The FSAE 2008 rules limit the rear wing in width (max width equal to outside of front tires) and the trailing edge can’t extend past the rear edge of the rear tires.  In this application, that limits the chord length to the distance between the roll hoop and the back edge of the tires, which is OK as any larger would create too much downforce to balance at the front.  I chose to go with a 3 element wing using an E423 airfoil due to its efficiency at low speeds and thick section which is easier to fabricate and more rigid.

The airfoils were produced by making a hot wire foam cutter and cutting pink insulation foam.  Birch plywood was used for end ribs with threaded inserts pressed in from the inside for attaching the endplates.  These cores were laminated with carbon fiber cloth and epoxy resin, covered in a release film, and cured in a compression mold.  The shucks (leftover foam from the top and bottom of the airfoil profile) were used to create a compression mold tool.  Took some experimenting to get the foam cores to cut accurately but worked out well in the end.


The wing uprights need to be stout as this wing will be unsprung so it can’t have additional supports such as tension wires supporting the ends.  I decided to make this wing unsprung as it has many advantages including directly loading the suspension/tires rather than the chassis which allows us to continue using very compliant suspension without running into ground clearance issues during high speed/high downforce conditions.  The pushrod/rocker rear suspension on Viking 43 made this fairly easy to incorporate. The uprights will pivot off the roll hoop and the load will be transferred to the rear suspension rockers via push rods.  To make the uprights, I used a birch plywood core laminated with carbon/epoxy.  The core profiles were cut and a wet layup was used to vacuum bag both uprights.  Once cured, the uprights were trimmed and the mounting holes and airfoil holes were cut.  The endplates were produced in the same fashion but using a foam core (cut out with the same hot wire cutter).


Once everything was fabricated and fit up, the main element and secondary element were bonded to the uprights using epoxy.  The tertiary element can be removed by removing one endplate and sliding it out to decrease the effective drag/downforce at the rear.  Threaded mounts were welded to the roll bar to accept heim joints for the wing pivots.  A stabilizer arm was cut and welded which also pivots off the roll bar.  This arm serves as a pivot for the balance bar that allows the suspension to articulate independently while still being loaded by the wing via push rods.730FD02C-25C1-4931-A4D1-C2FC38C745CB67EB7698-2832-4E19-B5B9-EC3D74B166E1

A quick test in the driveway and down the street demonstrates that it’s working as intended.  Next will be track testing to evaluate the aero balance.



Sector One Design: sectoronedesign.com

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SCCA Time Trials National Tour PIR 2019


Trever’s 1995 BWM M3 was built to compete in SCCA Autocross BSP class several years ago. It wasn’t nationally competitive in that class due to other cars in class having more power, less weight and larger tires (S2000’s for example). Because it was never going to be nationally competitive, Trever chose to keep the stock fenders rather than flaring and running super wide tires. The car hasn’t seen competition in a few years but has seen continuous improvements towards a fast and reliable track car. Trever’s goal over the winter was to build a wiring harness and install a Motec display (Motec ECU coming). Some minor engine mods and re-tuning resulted in about 240 whp from the 3.2 liter engine. SCCA announced a Time Trial National Tour series with a stop in Portland Oregon so this became the target. We co-drove this car several years ago at local autocross events and took it to San Diego National Tour and El Toro Pro Solo events so I do have some driving history with the car but haven’t driven it in about 6 years. Trever graciously offered up a co-drive for PIR and I quickly accepted. Because this car wasn’t built with a specific Time Trial class in mind, we picked a class that it would drop into without any changes required. The M3 fits in Prepared 2 although it’s far from optimized for that ruleset. Prepared requires 200 Treadwear tires so Trever bought a fresh set of Bridgestone RE71’s which have had a reputation for one of the fastest “street class” tires available. The new Yokohama A052’s may be faster but also significantly more expensive.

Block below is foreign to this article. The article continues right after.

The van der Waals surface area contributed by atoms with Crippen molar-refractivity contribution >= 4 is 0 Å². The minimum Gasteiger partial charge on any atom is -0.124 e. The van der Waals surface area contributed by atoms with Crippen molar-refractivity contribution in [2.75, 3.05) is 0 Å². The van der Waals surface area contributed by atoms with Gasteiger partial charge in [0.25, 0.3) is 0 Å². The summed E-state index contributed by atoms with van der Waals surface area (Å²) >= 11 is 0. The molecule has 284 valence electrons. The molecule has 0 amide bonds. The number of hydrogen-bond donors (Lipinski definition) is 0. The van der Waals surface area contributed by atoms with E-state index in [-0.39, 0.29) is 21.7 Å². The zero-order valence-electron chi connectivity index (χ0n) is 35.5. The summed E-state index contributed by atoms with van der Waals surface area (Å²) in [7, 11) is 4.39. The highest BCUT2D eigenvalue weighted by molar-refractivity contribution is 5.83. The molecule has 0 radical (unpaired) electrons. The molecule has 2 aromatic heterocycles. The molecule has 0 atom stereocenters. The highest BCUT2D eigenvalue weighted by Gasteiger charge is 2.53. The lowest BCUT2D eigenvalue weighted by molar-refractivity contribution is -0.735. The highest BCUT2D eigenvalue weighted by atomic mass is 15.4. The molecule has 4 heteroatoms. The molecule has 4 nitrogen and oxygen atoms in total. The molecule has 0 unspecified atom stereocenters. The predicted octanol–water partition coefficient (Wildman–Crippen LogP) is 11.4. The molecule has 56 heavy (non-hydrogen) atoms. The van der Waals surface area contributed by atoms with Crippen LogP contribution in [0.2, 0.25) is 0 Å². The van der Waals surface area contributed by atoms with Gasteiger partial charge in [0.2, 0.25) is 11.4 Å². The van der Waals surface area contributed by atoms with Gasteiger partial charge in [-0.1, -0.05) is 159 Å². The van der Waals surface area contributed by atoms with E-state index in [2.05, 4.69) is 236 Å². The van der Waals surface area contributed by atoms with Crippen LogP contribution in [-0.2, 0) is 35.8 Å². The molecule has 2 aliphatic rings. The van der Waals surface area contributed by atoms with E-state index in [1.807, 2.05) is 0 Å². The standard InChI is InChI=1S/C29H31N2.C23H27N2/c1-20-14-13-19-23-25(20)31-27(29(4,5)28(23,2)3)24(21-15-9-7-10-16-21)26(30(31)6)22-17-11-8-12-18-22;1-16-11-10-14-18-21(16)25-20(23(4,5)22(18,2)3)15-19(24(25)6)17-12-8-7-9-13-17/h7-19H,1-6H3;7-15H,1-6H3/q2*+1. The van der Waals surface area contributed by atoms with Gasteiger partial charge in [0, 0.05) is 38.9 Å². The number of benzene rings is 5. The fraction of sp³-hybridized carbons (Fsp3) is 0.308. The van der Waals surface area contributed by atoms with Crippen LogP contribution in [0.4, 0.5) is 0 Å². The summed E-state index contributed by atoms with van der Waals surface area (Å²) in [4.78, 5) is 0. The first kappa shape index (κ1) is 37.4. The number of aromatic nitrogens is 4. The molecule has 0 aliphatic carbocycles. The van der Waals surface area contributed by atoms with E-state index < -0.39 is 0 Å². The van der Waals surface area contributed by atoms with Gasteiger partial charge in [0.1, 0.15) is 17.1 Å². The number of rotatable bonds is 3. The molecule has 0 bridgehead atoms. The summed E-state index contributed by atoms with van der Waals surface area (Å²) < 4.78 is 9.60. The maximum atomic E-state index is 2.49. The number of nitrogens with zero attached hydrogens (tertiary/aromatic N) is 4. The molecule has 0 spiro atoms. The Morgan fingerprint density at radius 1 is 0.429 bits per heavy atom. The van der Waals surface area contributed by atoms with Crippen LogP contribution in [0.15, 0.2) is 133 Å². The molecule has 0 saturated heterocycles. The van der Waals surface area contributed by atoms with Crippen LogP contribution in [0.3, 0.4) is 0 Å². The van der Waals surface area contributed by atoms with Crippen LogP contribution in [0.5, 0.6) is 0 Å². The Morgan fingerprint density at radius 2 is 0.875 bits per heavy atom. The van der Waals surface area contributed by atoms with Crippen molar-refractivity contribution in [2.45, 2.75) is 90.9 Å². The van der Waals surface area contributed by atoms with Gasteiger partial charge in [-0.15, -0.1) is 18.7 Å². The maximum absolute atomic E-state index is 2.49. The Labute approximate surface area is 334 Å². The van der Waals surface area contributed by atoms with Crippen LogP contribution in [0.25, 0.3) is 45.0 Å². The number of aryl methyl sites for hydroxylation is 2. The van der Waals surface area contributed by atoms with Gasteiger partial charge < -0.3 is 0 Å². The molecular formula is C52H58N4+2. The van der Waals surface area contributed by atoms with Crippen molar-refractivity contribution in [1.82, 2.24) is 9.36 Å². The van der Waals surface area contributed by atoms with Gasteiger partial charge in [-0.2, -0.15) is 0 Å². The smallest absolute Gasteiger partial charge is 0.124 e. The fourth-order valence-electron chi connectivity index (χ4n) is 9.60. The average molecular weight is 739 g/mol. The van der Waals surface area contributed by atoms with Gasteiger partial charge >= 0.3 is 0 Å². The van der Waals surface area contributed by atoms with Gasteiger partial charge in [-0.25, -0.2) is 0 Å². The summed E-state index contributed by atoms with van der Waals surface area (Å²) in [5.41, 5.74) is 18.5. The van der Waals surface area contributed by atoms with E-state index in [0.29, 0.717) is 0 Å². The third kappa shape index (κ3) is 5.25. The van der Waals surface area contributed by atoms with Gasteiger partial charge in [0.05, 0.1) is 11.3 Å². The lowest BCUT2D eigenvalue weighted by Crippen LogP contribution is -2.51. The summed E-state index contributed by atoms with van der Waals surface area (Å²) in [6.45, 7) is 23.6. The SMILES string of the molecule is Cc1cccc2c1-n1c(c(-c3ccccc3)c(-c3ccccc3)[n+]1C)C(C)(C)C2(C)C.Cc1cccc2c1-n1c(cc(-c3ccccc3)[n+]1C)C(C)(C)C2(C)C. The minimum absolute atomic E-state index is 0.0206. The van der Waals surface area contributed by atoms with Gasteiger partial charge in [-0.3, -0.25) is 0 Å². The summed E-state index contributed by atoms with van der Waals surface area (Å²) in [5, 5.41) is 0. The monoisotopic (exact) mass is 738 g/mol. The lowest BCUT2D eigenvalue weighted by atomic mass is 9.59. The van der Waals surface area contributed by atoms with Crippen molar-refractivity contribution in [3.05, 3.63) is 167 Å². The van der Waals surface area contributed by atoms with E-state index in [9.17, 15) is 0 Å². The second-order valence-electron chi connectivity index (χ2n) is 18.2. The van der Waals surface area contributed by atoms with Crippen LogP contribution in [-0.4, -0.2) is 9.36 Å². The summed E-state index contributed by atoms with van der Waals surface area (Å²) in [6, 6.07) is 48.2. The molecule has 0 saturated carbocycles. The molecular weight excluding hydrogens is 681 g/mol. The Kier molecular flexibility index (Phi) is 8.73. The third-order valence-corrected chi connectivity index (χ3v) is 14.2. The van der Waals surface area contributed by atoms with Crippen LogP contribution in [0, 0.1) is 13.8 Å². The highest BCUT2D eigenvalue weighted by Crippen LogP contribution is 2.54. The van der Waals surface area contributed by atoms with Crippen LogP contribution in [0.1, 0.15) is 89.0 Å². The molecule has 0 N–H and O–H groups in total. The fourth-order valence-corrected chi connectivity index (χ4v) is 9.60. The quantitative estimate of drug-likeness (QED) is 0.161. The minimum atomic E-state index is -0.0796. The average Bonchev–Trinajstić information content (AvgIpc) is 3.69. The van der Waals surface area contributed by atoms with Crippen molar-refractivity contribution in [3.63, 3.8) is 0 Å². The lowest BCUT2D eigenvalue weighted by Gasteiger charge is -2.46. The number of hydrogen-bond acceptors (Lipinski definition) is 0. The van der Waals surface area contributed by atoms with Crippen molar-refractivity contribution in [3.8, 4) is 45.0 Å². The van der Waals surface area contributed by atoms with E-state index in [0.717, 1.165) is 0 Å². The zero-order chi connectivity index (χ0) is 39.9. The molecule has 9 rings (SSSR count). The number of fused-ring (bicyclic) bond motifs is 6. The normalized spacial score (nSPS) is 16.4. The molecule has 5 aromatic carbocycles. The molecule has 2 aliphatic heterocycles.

We drove to PIR Friday and made it in time to enter the SCCA Track Night in America also put on by SCCA so we could both get a few sessions in to shake off the driver rust and shake down the car. Trever drove in the intermediate sessions and I drove in advanced so we could both get track time in. Trever was up first and had no issues. About 10 minutes before my group started, the sky turned black, wind started howling, and the clouds opened. It dumped buckets for about 10 minutes and then it cleared up again. There was a slight drizzle still coming down as I entered the drenched track but by the time I got to the opposite end (Turn 4), it was dry. The half wet and half dry track resulted in a few hairy slides until the track was fully dry. Car was great. Brakes needed very little pressure which made it very tricky to heal and toe without upsetting brake pressure during throttle blips. The floor hinged gas pedal didn’t help either as my size 12 feet put my heal right at the pivot instead of at the pedal face. This was my biggest issue initially. PIR has some heavy braking zones with multiple downshifts required. As the night progressed, the brakes required more pedal force which helped and I finally adapted to the floor mounted gas pedal by hitting the gas pedal with the center of my foot rather than the ball. Once I was comfortable with the braking/downshifting, the car drove very well. Finished off with a beautiful sunset and camped at the track.